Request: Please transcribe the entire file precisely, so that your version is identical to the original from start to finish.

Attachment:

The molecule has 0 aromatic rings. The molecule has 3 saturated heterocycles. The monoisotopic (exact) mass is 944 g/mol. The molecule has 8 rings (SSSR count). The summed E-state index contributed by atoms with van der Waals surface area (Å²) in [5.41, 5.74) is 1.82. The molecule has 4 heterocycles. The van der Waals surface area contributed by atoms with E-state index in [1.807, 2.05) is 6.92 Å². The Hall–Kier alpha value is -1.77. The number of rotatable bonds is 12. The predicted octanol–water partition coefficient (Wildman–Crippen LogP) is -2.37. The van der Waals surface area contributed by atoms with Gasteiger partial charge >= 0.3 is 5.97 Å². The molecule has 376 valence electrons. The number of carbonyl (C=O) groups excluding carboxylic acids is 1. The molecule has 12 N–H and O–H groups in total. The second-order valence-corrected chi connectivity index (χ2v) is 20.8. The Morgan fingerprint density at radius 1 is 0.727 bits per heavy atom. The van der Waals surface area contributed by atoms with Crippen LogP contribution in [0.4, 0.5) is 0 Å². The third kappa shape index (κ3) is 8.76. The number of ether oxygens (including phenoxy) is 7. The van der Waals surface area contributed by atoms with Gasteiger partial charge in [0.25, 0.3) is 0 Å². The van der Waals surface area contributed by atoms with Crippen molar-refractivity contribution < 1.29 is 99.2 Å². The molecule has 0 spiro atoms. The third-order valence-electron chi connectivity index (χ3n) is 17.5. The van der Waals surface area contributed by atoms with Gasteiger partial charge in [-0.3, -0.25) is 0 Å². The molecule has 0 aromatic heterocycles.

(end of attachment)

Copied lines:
The molecule has 0 aromatic rings. The molecule has 3 saturated heterocycles. The monoisotopic (exact) mass is 944 g/mol. The molecule has 8 rings (SSSR count). The summed E-state index contributed by atoms with van der Waals surface area (Å²) in [5.41, 5.74) is 1.82. The molecule has 4 heterocycles. The van der Waals surface area contributed by atoms with E-state index in [1.807, 2.05) is 6.92 Å². The Hall–Kier alpha value is -1.77. The number of rotatable bonds is 12. The predicted octanol–water partition coefficient (Wildman–Crippen LogP) is -2.37. The van der Waals surface area contributed by atoms with Gasteiger partial charge >= 0.3 is 5.97 Å². The molecule has 376 valence electrons. The number of carbonyl (C=O) groups excluding carboxylic acids is 1. The molecule has 12 N–H and O–H groups in total. The second-order valence-corrected chi connectivity index (χ2v) is 20.8. The Morgan fingerprint density at radius 1 is 0.727 bits per heavy atom. The van der Waals surface area contributed by atoms with Crippen LogP contribution in [0.4, 0.5) is 0 Å². The third kappa shape index (κ3) is 8.76. The number of ether oxygens (including phenoxy) is 7. The van der Waals surface area contributed by atoms with Gasteiger partial charge in [0.25, 0.3) is 0 Å². The van der Waals surface area contributed by atoms with Crippen molar-refractivity contribution < 1.29 is 99.2 Å². The molecule has 0 spiro atoms. The third-order valence-electron chi connectivity index (χ3n) is 17.5. The van der Waals surface area contributed by atoms with Gasteiger partial charge in [-0.3, -0.25) is 0 Å². The molecule has 0 aromatic heterocycles.